The New York Mets scratched out the first win of the 2016 season in their 2-0 victory over the Kansas City Royals. Throughout the game it was evident through so many foul balls and swings and misses the Mets hitters were having difficulty picking up pitches, which is normal during the first month of the season. Thankfully, Noah Syndergaard aka Thor was ready.
There were adjustments in Syndergaard’s delivery and pitch selection which, if sustained during the season, will lead him into the Cy Young conversation.
Noah Syndergaard: 6.0 IP (W), 0 R, 3 H, 9 SO, 1 BB
Syndergaard unveiled a new pre-pitch stance, appearing as though he was pitching from the stretch with his feet in-line with home plate and his shoulder closed off to the hitter. Taking away the excess movement of starting from the prototypical windup with feet and shoulders open to home plate and forced to turn the front shoulder and feet closed towards home plate leads to two positive results:
- Syndergaard’s body, most importantly his head and eyes, stay on a straight path towards home plate and his target. This results in a much greater chance the baseball goes toward the target.
- Syndergaard’s pitching motion has a greater chance of repeating itself every pitch, resulting in a more consistent release point. The more consistent a release point, the more consistent command for his full repertoire of pitches (fastball, curveball, slider and changeup), rather than one or two as we saw last season (fastball and curveball).
Yesterday, Syndergaard showed great fastball command, throwing fastballs at a 73% strike rate with a whiff/miss rate of 13.3%, in-line with his 68% strike rate and 11.6% whiff/miss rate during 2015. The difference lies in his changeup and slider usage and whiff/miss rates.
In 2015, Syndergaard posted a 14% changeup usage rate with a strong 18% whiff/miss rate compared with a 22% usage rate and 25% whiff/miss rate yesterday afternoon. An even bigger disparity lies in Syndergaard’s 2015 slider usage at a low 3.18% with a high 24.42% whiff/miss rate compared with his slider usage rate yesterday over 17%, with an exceptional whiff/miss rate at 37.5%.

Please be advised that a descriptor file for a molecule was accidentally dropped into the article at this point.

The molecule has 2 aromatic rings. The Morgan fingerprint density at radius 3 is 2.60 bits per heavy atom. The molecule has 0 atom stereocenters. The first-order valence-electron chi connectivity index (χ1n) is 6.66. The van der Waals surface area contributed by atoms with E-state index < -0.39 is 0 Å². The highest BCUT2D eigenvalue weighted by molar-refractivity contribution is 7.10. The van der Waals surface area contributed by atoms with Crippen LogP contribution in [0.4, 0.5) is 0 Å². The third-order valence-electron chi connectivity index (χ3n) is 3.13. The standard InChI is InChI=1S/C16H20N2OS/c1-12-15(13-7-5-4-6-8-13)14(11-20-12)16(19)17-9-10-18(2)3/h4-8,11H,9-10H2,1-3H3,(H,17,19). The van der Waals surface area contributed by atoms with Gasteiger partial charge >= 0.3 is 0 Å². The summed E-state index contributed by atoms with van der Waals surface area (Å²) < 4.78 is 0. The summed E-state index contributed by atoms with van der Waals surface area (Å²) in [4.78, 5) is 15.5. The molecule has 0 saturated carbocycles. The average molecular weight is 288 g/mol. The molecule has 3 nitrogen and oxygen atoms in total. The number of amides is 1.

The best dominance in Syndergaard’s slider was seen in the sixth inning with the bases loaded and two-outs facing Kendrys Morales. Syndergaard threw three straight sliders, ranging from 93 to 95 mph, resulting in three swing and misses by Morales. Going into the game, I would have said three straight sliders would be the last sequence of pitches thrown by Syndergaard in that situation. Clearly, Morales thought the same.
Yesterday’s success shows the importance in Syndergaard throwing more sliders and changeups with sharp strikeout movement allowing him more strikeout pitches when he struggles to control his curveball (his curveball was thrown at an abysmal 18% strike rate with one swing and miss).
The ex-Brewers closer and now middle reliever Jim Henderson showed more than the scouting reports credit him for, showing a fastball with nice arm-side/two-seam run sitting 95 to 97 mph. Although many of Henderson’s sliders showed average movement, he flashed a sharp slider low and away to Omar Infante.
Stat of the Night
Syndergaard induced 18 swing and misses, a combined 19.57% whiff/miss rate. Most strikeout pitchers have a 20% to 30% whiff/miss rate for a single pitch during the course of a game (Aroldis Chapman Baseball Reference” href=”http://www.baseball-reference.com/players/c/chapmar01.shtml” target=”_blank”>Aroldis Chapman’s fastball) but never this high for their full repertoire of pitches combined.
Follow Chris Zaccherio on Twitter @ziography for more Mets insight going beyond statistics.